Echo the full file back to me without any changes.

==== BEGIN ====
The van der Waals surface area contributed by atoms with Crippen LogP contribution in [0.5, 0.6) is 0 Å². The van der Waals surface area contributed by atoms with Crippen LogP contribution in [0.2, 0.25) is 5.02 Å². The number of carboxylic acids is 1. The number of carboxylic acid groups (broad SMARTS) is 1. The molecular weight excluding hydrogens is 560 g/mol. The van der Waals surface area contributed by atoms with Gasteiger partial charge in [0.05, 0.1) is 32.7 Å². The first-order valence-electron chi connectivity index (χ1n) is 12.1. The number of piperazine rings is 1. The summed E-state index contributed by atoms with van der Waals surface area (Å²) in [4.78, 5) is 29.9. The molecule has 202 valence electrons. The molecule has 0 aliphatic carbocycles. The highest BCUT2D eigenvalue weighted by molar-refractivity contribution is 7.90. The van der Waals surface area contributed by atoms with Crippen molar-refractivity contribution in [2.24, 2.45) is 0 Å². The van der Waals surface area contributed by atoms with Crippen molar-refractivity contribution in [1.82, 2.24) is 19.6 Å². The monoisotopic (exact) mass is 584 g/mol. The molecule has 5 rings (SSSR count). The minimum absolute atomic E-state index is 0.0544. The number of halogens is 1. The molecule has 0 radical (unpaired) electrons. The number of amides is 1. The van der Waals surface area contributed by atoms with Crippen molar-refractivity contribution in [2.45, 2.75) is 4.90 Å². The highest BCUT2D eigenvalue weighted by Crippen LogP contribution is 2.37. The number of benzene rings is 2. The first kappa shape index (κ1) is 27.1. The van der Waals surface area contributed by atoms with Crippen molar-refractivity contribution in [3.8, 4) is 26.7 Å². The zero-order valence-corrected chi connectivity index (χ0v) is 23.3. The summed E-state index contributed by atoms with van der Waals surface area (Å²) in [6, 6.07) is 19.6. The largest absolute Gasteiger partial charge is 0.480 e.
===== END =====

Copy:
The van der Waals surface area contributed by atoms with Crippen LogP contribution in [0.5, 0.6) is 0 Å². The van der Waals surface area contributed by atoms with Crippen LogP contribution in [0.2, 0.25) is 5.02 Å². The number of carboxylic acids is 1. The number of carboxylic acid groups (broad SMARTS) is 1. The molecular weight excluding hydrogens is 560 g/mol. The van der Waals surface area contributed by atoms with Gasteiger partial charge in [0.05, 0.1) is 32.7 Å². The first-order valence-electron chi connectivity index (χ1n) is 12.1. The number of piperazine rings is 1. The summed E-state index contributed by atoms with van der Waals surface area (Å²) in [4.78, 5) is 29.9. The molecule has 202 valence electrons. The molecule has 0 aliphatic carbocycles. The highest BCUT2D eigenvalue weighted by molar-refractivity contribution is 7.90. The van der Waals surface area contributed by atoms with Crippen molar-refractivity contribution in [2.24, 2.45) is 0 Å². The van der Waals surface area contributed by atoms with Crippen molar-refractivity contribution in [1.82, 2.24) is 19.6 Å². The monoisotopic (exact) mass is 584 g/mol. The molecule has 5 rings (SSSR count). The minimum absolute atomic E-state index is 0.0544. The number of halogens is 1. The molecule has 0 radical (unpaired) electrons. The number of amides is 1. The van der Waals surface area contributed by atoms with Crippen molar-refractivity contribution in [2.45, 2.75) is 4.90 Å². The highest BCUT2D eigenvalue weighted by Crippen LogP contribution is 2.37. The number of benzene rings is 2. The first kappa shape index (κ1) is 27.1. The van der Waals surface area contributed by atoms with Crippen molar-refractivity contribution in [3.8, 4) is 26.7 Å². The zero-order valence-corrected chi connectivity index (χ0v) is 23.3. The summed E-state index contributed by atoms with van der Waals surface area (Å²) in [6, 6.07) is 19.6. The largest absolute Gasteiger partial charge is 0.480 e.